The Centre’s efforts to frame guidelines for foreign direct investment (FDI) in the e-commerce sector and create a level playing field between online and off-line retail following orders from the Delhi High Court is yet to generate response from States.
Not a single State has submitted its recommendations on a suitable policy for the e-commerce sector despite the lapse of the deadline set by the Department of Industrial Policy and Promotion (DIPP) last week.DIPP reminder
The DIPP, which frames rules on FDI, has now sent a reminder to all States to conclude consultations with stakeholders and submit their views as soon as possible as guidelines can be framed only after receiving their inputs.
“We are not the Court, so we cannot push States to adhere to our deadlines. We can only ask them to be quick.
“A reminder has been sent to all States to come up with their recommendations,” a government official told BusinessLine .
Commerce & Industry Minister Nirmala Sitharaman had met State industry ministers on July 15 on issues related to e-commerce and the need to have uniform laws for both e-retail and brick-and-mortar retail shops.
The consultations were part of the wider stakeholder discussions (that included industry and bankers) prompted by an order from the Delhi High Court to the government asking it to consider a representation by the Retailers Association of India (RAI) that had alleged discrimination at the hand of policymakers.Existing policy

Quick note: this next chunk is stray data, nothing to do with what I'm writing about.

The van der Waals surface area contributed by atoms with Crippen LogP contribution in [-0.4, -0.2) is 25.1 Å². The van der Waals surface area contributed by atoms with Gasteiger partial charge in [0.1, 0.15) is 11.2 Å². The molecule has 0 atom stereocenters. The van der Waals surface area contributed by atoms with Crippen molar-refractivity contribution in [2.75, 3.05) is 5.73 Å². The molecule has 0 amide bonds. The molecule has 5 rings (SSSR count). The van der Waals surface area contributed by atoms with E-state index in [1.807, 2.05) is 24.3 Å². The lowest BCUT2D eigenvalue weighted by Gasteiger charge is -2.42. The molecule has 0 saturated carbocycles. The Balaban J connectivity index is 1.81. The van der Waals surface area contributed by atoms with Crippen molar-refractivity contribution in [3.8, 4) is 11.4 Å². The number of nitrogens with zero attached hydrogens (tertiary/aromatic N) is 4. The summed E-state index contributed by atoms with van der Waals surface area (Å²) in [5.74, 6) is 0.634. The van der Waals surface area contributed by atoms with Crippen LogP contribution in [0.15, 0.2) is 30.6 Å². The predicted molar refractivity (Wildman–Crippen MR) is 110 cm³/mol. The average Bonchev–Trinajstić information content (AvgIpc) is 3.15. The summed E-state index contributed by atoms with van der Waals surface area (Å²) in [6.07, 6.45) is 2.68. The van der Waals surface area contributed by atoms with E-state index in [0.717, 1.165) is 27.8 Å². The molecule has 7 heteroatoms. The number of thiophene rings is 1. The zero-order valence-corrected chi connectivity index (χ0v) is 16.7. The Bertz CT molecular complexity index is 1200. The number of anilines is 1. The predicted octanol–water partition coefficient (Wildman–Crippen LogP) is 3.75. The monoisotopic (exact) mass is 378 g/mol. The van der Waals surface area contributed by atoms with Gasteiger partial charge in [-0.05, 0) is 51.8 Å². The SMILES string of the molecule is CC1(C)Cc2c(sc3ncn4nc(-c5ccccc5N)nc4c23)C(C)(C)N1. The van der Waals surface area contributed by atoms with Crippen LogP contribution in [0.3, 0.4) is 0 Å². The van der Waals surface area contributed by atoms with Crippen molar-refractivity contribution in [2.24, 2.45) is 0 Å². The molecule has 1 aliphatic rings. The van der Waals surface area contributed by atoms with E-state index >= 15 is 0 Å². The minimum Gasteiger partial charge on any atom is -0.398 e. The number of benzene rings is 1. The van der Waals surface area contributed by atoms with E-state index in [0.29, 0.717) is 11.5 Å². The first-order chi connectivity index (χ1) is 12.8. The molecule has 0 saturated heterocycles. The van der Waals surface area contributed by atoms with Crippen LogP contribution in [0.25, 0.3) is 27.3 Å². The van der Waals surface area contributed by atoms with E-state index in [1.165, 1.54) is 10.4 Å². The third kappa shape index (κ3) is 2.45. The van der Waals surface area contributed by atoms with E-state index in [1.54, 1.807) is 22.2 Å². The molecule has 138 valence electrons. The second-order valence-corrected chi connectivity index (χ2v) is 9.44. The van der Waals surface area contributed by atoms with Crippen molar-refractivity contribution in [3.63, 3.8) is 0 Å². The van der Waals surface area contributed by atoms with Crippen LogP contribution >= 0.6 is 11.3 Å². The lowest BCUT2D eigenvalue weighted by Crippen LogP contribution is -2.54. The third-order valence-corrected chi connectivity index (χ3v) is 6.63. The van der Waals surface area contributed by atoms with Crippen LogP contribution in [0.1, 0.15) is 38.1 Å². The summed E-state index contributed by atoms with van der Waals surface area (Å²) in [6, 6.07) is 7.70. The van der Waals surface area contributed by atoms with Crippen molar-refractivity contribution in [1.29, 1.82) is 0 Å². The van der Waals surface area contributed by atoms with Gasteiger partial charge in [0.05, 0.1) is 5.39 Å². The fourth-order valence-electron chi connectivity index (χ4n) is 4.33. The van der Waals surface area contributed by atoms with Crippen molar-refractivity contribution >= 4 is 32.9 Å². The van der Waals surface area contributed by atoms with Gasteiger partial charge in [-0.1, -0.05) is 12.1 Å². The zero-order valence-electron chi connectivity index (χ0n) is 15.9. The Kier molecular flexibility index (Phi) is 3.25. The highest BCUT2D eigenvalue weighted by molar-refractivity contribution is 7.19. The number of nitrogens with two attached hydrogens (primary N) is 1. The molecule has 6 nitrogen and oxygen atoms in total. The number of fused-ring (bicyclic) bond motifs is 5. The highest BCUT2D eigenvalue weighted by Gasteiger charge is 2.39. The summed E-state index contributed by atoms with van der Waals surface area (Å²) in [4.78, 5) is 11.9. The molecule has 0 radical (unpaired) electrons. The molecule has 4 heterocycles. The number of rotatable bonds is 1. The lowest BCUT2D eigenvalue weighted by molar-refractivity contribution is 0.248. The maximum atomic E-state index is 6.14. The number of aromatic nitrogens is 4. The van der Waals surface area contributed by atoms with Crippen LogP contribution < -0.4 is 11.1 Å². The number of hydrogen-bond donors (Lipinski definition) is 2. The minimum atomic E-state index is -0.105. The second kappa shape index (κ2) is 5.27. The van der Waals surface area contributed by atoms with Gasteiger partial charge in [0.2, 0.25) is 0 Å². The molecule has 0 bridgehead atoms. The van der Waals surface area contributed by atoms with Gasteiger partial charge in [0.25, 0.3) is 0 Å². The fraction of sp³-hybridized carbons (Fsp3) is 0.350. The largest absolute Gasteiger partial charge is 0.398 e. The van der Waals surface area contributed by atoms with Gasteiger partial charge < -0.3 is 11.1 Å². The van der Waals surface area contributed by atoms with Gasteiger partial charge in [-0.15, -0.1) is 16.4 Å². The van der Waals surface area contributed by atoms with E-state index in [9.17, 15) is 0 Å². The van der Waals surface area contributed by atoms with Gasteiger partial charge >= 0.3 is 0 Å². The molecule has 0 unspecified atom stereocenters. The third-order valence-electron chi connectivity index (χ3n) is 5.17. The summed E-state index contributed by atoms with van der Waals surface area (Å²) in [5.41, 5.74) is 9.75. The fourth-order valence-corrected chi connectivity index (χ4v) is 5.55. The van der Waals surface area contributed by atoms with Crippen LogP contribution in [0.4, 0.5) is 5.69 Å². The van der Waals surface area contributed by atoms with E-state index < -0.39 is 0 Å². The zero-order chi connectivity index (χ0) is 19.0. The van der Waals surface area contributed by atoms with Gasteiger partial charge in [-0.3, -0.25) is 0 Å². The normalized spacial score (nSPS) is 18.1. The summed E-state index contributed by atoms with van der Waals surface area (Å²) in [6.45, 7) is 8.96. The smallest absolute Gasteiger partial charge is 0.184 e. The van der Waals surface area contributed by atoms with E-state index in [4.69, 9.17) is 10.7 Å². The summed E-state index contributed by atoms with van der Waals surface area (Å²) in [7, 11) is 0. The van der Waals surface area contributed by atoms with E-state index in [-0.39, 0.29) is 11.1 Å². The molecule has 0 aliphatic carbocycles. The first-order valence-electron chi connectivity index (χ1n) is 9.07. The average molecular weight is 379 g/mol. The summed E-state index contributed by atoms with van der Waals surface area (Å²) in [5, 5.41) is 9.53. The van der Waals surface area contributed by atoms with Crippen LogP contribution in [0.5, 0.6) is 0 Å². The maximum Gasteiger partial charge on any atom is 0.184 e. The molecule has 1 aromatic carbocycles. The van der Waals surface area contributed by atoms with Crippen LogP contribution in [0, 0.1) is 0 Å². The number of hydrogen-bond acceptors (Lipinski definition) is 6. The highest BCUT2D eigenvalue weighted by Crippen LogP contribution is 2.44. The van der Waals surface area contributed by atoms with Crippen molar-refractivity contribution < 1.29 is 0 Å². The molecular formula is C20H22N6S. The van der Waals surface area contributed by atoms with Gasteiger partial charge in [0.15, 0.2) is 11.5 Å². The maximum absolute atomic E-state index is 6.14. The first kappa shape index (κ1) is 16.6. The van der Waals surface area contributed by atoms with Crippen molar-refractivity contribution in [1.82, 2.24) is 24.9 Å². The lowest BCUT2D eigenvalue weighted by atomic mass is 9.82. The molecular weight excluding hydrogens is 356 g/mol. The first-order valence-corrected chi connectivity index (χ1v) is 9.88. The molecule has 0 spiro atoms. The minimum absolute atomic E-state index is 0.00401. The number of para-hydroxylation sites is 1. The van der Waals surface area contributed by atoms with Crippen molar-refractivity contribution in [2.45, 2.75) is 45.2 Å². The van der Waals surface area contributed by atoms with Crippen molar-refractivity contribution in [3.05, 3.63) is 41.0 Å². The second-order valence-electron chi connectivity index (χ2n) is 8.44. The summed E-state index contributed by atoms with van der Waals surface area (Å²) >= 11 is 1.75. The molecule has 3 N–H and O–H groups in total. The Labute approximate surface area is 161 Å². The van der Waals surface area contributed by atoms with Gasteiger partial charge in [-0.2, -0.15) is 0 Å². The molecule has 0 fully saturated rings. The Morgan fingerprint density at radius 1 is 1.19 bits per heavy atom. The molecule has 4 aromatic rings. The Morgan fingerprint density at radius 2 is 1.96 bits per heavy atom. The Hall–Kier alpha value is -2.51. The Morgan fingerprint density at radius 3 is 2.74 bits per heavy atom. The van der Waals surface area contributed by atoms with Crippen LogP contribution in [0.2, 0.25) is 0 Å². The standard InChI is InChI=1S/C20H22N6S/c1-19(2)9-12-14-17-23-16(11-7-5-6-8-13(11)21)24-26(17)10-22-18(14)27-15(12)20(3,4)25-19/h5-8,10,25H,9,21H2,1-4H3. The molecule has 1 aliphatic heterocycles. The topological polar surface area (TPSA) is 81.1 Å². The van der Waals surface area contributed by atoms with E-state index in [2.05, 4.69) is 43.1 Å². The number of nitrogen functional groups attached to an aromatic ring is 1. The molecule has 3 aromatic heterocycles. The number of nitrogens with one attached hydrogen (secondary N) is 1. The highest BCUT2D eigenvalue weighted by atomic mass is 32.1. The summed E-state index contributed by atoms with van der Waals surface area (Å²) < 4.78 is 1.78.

The FDI policy allows 100 per cent FDI in business-to-business e-commerce, while banning it in the business-to-consumer segment (except in the market place model where the retailer allows other companies to sell products on its platform).
At the same time, the government is opposed to FDI in multi-brand brick-and-mortar retail. It allows 100 per cent FDI in single-brand retail, but subject to stringent local sourcing norms.Charge against e-comm
The RAI had alleged that e-commerce companies were claiming to be marketplaces but were engaging in retail taking advantage of lack of concrete guidelines defining their territory.
It had called for a level-playing field between all forms of retail – online and offline (both multi-brand and single-brand).
The delay by States in giving their recommendations for FDI policy in online and offline retail reflects the sensitivity of the issue as the interests of small shop-keepers are at stake.Treading cautiously
Even BJP-ruled States such as Rajasthan and Madhya Pradesh, which had implied after the meeting with Sitharaman that they would support FDI both in on-line and off-line retail, have been finding it difficult to frame their responses for the proposed guidelines.